Riding the Cable Cars
No visit to San Francisco is complete without a ride on the iconic cable cars that climb up the vertiginous hills of the city. Of the twenty-three lines established between 1873 and 1890, three remain: two routes from downtown near Union Square to Fisherman's Wharf, and a third route along California Street.
The cable cars rely on cables running constantly beneath the road’s surface. The driver—or gripman—uses a lever to grip the cable to pull the car and its passengers up the hill. The gripman requires not only great strength, but also great skill. He needs to know where to release the cable to coast over crossing cables and points. The conductor works in close cooperation with the gripman, operating the brake at the rear of the car to prevent it from running out of control on the downward slopes.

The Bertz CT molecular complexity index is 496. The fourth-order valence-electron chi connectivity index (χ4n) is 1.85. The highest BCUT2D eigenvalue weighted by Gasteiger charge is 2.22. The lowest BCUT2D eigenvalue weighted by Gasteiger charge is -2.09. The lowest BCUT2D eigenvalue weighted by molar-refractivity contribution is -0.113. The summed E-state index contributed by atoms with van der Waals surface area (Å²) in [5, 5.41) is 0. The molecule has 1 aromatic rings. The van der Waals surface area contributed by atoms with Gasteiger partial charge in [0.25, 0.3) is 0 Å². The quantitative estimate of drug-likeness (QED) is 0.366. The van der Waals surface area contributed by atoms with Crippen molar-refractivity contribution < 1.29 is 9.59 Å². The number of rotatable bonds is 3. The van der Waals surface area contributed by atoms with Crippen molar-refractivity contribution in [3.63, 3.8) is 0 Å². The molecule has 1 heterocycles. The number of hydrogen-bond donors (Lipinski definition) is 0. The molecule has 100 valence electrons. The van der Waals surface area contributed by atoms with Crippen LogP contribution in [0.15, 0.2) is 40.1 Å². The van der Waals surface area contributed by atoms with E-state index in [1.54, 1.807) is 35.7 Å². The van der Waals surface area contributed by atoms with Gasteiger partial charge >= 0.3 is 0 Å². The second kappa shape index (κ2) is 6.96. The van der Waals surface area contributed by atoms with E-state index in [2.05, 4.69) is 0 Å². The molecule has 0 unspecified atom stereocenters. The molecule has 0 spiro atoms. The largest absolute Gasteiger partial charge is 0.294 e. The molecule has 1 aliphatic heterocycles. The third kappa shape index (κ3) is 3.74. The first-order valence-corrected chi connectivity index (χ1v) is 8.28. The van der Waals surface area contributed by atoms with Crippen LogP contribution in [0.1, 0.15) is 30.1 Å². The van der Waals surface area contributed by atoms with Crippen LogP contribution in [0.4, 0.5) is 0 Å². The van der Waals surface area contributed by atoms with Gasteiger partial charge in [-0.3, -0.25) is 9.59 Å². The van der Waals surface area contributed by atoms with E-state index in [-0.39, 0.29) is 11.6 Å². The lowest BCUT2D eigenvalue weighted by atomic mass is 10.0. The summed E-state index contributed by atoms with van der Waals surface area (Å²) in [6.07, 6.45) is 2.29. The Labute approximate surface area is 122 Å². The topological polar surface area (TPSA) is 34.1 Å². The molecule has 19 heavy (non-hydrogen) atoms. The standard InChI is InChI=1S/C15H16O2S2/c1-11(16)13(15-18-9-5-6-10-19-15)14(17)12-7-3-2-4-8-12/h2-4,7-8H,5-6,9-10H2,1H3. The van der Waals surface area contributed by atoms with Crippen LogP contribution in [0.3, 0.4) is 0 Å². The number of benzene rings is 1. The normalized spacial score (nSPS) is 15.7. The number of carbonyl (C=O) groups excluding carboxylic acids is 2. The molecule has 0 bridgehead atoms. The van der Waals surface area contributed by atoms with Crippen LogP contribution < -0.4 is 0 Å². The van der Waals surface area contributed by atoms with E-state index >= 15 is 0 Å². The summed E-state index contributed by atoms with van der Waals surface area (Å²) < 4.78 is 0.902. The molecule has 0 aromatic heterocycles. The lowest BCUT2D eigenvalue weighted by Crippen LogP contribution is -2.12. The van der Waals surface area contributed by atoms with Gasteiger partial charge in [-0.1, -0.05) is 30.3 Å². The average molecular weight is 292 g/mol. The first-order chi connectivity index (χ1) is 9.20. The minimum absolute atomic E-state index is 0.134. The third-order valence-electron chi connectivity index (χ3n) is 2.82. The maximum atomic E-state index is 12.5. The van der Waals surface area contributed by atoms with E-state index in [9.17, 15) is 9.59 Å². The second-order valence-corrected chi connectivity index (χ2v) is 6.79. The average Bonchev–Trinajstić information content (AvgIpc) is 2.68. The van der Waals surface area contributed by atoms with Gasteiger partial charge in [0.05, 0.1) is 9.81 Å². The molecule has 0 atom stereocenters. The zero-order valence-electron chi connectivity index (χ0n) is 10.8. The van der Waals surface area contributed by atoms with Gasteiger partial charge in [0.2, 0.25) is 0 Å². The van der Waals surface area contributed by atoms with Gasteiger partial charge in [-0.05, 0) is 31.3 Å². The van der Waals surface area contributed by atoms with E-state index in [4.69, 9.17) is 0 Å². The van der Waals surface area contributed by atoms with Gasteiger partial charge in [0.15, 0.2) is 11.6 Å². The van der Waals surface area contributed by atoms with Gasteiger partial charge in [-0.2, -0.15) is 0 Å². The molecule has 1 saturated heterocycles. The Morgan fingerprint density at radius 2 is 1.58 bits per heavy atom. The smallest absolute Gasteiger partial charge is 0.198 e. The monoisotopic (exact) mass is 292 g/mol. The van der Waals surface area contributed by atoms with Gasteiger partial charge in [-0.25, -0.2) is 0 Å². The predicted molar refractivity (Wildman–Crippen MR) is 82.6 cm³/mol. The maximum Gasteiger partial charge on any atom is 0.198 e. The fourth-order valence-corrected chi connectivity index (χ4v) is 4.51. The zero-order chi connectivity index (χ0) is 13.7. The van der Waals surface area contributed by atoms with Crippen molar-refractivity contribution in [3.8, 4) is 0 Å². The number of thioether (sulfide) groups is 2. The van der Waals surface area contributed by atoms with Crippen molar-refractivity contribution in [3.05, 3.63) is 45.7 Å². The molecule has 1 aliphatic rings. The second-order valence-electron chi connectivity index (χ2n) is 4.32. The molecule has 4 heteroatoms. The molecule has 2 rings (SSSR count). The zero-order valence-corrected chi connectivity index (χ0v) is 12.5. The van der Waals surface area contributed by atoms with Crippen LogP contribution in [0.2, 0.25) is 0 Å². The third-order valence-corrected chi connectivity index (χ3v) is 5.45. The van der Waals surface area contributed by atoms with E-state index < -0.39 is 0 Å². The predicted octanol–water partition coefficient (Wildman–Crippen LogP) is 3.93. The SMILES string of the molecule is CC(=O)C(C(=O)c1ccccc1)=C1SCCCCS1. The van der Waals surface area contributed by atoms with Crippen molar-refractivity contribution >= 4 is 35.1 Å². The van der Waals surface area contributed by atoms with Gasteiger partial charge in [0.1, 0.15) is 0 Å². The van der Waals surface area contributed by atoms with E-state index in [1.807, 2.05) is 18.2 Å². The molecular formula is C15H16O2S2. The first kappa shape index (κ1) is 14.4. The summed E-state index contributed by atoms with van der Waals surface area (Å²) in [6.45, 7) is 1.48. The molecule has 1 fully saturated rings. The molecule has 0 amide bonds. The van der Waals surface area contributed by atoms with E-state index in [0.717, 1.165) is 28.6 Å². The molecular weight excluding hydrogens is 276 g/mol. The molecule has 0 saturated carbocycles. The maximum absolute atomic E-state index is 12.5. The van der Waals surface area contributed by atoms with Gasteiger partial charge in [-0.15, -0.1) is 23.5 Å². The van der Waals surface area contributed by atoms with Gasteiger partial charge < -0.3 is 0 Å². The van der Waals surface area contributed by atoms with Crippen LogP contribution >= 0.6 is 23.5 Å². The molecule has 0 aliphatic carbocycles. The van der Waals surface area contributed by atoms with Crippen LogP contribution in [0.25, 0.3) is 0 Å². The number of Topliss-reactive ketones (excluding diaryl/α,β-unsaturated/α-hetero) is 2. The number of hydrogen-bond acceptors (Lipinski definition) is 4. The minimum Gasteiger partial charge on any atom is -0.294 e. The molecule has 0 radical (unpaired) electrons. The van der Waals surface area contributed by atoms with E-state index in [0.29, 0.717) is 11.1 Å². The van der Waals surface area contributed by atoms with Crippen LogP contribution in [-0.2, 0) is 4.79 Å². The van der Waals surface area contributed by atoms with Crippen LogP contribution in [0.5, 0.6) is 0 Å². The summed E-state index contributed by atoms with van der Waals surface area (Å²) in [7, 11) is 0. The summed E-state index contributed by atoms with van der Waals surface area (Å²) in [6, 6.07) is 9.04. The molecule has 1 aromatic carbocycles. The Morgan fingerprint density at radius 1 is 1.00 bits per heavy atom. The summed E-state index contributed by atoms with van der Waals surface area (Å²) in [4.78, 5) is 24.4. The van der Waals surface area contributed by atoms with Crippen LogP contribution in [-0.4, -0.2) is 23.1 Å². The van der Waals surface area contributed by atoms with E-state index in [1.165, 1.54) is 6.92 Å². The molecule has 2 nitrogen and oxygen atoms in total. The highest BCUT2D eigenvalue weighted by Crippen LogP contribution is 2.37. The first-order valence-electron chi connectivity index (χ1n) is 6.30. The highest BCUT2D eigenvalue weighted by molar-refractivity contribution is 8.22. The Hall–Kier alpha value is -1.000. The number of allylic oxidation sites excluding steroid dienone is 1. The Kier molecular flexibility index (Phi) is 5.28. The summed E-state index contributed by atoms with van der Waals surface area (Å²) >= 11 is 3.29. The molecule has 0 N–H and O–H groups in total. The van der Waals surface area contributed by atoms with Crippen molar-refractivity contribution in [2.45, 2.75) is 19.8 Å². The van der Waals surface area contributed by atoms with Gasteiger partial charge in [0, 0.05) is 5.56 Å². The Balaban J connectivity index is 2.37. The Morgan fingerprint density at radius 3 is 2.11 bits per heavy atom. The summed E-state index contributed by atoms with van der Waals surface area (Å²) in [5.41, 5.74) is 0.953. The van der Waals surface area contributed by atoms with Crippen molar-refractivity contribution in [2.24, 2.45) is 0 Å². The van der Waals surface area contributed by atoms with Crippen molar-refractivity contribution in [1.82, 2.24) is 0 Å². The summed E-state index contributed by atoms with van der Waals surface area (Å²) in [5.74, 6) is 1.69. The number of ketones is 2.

Although the cable cars are now mainly a tourist attraction, they’re still used by local commuters to get to and from work. The California Street line is particularly popular among commuters on weekdays.
Cable Car Tips
A single ride on a cable car costs $6. If you plan to travel around the city, it’s often cheaper to buy a Muni Passport, which gives you unlimited rides on San Francisco’s extensive public transport system, including the cable cars (but not the BART subway system). Even a single-day passport ($14) will save you money if you make a return trip, and stop off to visit Chinatown one way.
There are often long lines at the cable car terminus, particularly on the Powell-Mason and Powell-Hyde routes. If you don’t want to wait, try walking a few stops along the route. The conductor usually leaves a small number of places to pick up passengers on the way. The California Street route is generally less crowded (but not as spectacular).